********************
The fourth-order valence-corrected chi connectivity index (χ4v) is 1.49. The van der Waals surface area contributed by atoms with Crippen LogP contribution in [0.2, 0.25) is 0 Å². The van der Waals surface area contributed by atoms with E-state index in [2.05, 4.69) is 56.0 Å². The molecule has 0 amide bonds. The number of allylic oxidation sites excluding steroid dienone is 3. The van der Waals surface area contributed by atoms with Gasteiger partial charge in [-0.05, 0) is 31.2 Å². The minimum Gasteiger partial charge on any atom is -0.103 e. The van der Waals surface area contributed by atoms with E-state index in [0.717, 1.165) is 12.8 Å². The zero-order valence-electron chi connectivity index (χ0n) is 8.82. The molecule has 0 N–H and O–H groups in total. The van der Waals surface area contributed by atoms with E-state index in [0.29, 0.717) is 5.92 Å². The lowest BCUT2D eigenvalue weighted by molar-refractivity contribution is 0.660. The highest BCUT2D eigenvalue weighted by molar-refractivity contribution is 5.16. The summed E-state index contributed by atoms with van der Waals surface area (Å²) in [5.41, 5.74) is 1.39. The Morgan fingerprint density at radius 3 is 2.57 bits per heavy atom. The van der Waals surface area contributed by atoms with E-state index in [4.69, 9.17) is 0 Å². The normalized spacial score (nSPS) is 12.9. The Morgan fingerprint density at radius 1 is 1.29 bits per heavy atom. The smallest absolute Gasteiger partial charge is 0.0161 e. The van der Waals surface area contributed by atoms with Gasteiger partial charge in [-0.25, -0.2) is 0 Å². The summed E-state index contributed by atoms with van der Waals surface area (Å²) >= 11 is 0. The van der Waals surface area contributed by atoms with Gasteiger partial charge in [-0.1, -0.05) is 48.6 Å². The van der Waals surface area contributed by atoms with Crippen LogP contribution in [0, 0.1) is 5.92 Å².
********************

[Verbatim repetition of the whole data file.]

The fourth-order valence-corrected chi connectivity index (χ4v) is 1.49. The van der Waals surface area contributed by atoms with Crippen LogP contribution in [0.2, 0.25) is 0 Å². The van der Waals surface area contributed by atoms with E-state index in [2.05, 4.69) is 56.0 Å². The molecule has 0 amide bonds. The number of allylic oxidation sites excluding steroid dienone is 3. The van der Waals surface area contributed by atoms with Gasteiger partial charge in [-0.05, 0) is 31.2 Å². The minimum Gasteiger partial charge on any atom is -0.103 e. The van der Waals surface area contributed by atoms with E-state index in [0.717, 1.165) is 12.8 Å². The zero-order valence-electron chi connectivity index (χ0n) is 8.82. The molecule has 0 N–H and O–H groups in total. The van der Waals surface area contributed by atoms with E-state index in [0.29, 0.717) is 5.92 Å². The lowest BCUT2D eigenvalue weighted by molar-refractivity contribution is 0.660. The highest BCUT2D eigenvalue weighted by molar-refractivity contribution is 5.16. The summed E-state index contributed by atoms with van der Waals surface area (Å²) in [5.41, 5.74) is 1.39. The Morgan fingerprint density at radius 3 is 2.57 bits per heavy atom. The van der Waals surface area contributed by atoms with E-state index in [4.69, 9.17) is 0 Å². The normalized spacial score (nSPS) is 12.9. The Morgan fingerprint density at radius 1 is 1.29 bits per heavy atom. The smallest absolute Gasteiger partial charge is 0.0161 e. The van der Waals surface area contributed by atoms with Gasteiger partial charge in [-0.25, -0.2) is 0 Å². The summed E-state index contributed by atoms with van der Waals surface area (Å²) >= 11 is 0. The van der Waals surface area contributed by atoms with Gasteiger partial charge in [-0.1, -0.05) is 48.6 Å². The van der Waals surface area contributed by atoms with Crippen LogP contribution in [0, 0.1) is 5.92 Å².